A short trip to Hamburg is generally a visit at the customary attractions such as Lake Alster, the port, St. Michaelis Church, the shopping streets and in the evening – the red-light district. The fact that an impressive river, the Elbe, crosses Hamburg usually does not inspire a special impression.
However, if we decide to stay longer than one day in the city, hiking along the river bank should be considered. A beautiful 14 mile long hiking trail called “the Elbe path” starts at the neighborhood Oevelgoenne, and continues west along the north bank of the river, ending at the suburb of Wedel in the west.
It’s recommended to reach Oevelgoenne aboard a ferry boat. A ferry line starts at the Landungsbruecken, the famous floating docks of the St. Pauli neighborhood. They are located within the Port of Hamburg, near the entrance to the old Elbe Tunnel.
Original pure sands
The ferry passes on its way north near the dock 17 of the giant shipyard Blohm & Voss, founded in 1877. It manufactures all kinds of boats – from yachts to warships.
Later we pass by the beach of Hamburg, called the”Elbe Beach.” Waves crashing softly to the sand remind us exotic beaches shown in the movies. Staying here on a clear day of summer is not a bad idea.
The beach was open to the public 1973 in Oevelgoenne. The sand is not of the kind imported, like in Berlin, for example, but a pure natural sand which was carried by the tides of the river Elbe from the North Sea, 62 miles away.
At the first stop, we get down. The place is close to the fish market in Altona, west of St. Pauli. Mass of residents and tourists come every Sunday to see the fish auctions, which take place at 5 AM. There is no point going there during the rest of the week.
The man in black pants
We start making our way on foot, on the beach. As mentioned, we start in Oevelgoenne. Previously mostly sailors and fishermen lived in the neighborhood. Several houses, which were built in the 18th and 19th century, are still seen here. These are small family houses, with gardens of roses and lilac, and here and there with a boat anchorage.
On weekends many tourists come here. The width of the river near Oevelgoenne is 0.3 mile. The sandy beach here is wider than before, and many residents arrive at the place during the summer weekends for a picnic or barbecue, or just to relax.
Not far away, in the middle of the Elbe, there is a round buoy. Someone in black pants and a white shirt, is standing there motionless for hours, watching the ships passing by. It takes time until it turns out to be a statue. It’s an oak sculpture, made by an artist called Stephan Balkenhol, whose sculptures adorn Hamburg. Balkenhol likes dressing many of his statues in black trousers and white shirts.
The old immigrant from Sweden
Shortly after Oevelgoenne, the “Old Swede” is sitting on the banks of the Elbe. Actually it’s a giant granite boulder swept 1.7-1.8 billion years ago from southern Sweden to Hamburg, and placed deep at the bottom of the river. In 1999 it pulled out as part of deepening the river. The mighty rock weighs of 217 tons of rock and is 66 feet in diameter. This is the biggest rock in northern Germany.
If we wish to take a break, we may do so at the beach restaurant Elbkate, not far away from the old Swede. We may sit at one of the outdoor tables and watch the huge container ships, passing by slowly in the waters of the Elbe.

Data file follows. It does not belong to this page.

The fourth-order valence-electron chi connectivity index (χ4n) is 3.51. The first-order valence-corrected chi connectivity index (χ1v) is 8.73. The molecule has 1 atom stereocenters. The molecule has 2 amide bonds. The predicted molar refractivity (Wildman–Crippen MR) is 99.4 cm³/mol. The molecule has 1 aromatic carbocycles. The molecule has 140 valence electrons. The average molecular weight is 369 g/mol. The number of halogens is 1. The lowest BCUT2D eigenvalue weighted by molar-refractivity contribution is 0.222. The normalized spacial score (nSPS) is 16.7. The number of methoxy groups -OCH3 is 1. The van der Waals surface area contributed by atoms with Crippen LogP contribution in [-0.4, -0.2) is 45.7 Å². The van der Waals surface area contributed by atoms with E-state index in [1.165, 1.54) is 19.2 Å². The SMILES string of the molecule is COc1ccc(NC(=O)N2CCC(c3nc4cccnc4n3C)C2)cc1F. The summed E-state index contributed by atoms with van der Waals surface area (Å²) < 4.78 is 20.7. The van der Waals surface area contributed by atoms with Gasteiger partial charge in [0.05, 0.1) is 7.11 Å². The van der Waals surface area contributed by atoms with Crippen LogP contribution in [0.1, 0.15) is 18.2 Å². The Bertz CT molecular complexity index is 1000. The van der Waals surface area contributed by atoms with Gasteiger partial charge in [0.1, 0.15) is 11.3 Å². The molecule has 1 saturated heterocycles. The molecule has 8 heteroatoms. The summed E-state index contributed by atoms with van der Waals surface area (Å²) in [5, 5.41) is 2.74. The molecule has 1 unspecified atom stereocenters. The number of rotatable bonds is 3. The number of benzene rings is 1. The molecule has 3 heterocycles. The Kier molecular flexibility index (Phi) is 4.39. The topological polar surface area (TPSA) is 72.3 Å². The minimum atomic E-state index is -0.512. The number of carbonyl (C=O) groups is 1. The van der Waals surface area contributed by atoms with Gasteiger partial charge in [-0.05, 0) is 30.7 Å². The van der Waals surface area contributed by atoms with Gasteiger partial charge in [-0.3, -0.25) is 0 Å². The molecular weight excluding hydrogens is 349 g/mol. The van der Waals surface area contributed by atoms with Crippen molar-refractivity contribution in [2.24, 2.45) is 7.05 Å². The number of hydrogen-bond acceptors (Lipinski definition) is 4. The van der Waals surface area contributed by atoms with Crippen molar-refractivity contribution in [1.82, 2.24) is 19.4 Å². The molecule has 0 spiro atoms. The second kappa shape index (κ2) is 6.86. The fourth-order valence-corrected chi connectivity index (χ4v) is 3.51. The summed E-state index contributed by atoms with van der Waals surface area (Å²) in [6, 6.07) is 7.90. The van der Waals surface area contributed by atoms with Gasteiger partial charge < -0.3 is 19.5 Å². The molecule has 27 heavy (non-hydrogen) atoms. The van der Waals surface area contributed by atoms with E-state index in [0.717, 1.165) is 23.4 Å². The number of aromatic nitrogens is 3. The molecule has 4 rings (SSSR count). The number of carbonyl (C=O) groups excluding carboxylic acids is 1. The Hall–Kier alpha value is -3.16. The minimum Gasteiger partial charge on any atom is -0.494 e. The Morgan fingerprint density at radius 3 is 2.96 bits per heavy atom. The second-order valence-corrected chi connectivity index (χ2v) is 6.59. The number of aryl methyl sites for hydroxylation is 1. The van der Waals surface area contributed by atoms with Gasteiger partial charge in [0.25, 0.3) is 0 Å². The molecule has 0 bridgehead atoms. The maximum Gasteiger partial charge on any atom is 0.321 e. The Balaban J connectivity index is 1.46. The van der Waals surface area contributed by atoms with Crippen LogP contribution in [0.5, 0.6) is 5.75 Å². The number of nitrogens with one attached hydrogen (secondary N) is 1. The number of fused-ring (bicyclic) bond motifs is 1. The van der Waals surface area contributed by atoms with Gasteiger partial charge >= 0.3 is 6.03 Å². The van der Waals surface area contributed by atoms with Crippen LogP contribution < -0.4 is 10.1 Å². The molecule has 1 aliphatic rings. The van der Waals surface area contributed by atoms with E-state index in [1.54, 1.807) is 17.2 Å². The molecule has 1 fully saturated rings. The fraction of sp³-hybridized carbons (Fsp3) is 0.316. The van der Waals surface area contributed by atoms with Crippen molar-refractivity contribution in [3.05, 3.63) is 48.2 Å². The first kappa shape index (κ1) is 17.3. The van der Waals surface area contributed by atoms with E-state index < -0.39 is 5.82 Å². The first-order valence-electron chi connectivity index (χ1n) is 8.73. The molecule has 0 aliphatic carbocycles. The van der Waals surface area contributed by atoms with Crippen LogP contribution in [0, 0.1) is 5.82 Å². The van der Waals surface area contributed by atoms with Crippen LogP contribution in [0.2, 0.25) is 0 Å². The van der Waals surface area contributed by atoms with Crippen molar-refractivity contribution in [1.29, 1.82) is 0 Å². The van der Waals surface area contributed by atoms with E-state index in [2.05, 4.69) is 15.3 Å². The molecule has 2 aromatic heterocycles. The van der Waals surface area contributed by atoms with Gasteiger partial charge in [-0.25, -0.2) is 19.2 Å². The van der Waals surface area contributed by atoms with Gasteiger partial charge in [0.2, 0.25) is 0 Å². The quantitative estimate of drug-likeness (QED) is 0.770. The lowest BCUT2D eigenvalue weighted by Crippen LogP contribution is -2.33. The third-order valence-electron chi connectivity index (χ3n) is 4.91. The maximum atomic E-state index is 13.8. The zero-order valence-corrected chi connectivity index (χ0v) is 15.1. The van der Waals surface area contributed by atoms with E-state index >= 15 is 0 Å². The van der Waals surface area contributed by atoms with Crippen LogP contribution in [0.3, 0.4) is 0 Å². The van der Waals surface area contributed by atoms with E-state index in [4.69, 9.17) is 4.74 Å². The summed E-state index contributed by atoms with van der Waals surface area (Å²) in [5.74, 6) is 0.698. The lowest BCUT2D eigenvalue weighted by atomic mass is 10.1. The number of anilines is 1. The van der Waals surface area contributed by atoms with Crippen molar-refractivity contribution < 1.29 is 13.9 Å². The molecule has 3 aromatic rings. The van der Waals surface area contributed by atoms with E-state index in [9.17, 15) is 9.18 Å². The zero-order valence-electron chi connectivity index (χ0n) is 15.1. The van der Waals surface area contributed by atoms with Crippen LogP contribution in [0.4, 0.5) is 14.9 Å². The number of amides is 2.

The river is hidden in many places behind the high bushes, but even then the trickling of water is heard beating on the beach, especially when a ship makes waves on its way to the port. The look of the area changes suddenly, and here and there it’s similar to a beach along the ocean. Large quantities of slate stones and shells are scattered on the sand..
Where the hell is the Devil’s Bridge?
The Jenisch-Park on this part of the Elbe bank, is considered one of Hamburg’s most beautiful gardens. At the center of the park Janisch’s home is located. It was built in the first half of the 19th century (Address: Baron-Voght-Str. 50). The house is now an art museum with temporary exhibitions, mainly of works from the 19th century. It’s first owner was Martin Janisch, a rich merchant. It was designed by the famous Prussian architect Karl Schinkel.
Returning to the Elbe path, and walking a little further we reach a marina called, Teufelbrueck, the Devil’s Bridge in Germanck. Long ago one of the Elbe’s bridges stood here. We may take a break at the local restaurant..
Walking further along the Elbe path we soon arrive at the Blankenese neighborhood, a medieval fishing village. There are still several fishermen living in the houses, which are covered by thatched roofs. However, these ancient houses have been joined by modern ones, built in modern styles..
On top of the staircase maze
At this section of of the path, the beach is right near the houses’ doorways. Whoever lives here is only a few yards close to a free summer vacation. Unfortunately, sometimes during the winter the river floods the area. The river gets wider here to 1.5 mile. A lighthouse painted red and white shows the ships where to pass.
We end our hiking route in Blankenese. We may now use the public transportation to go back downtown, or walk up the nearby Stairs Quarter (Treppenviertel, in German), a maze of about 40 flights of stairs connecting picturesque winding alleys. Behind every staircase cafes, pubs and restaurants are hiding, overlooking the river.The neighborhood is quite complicated for orientation, so using a map would be a good idea. In any case, you always can take a bus straight to the center of Hamburg.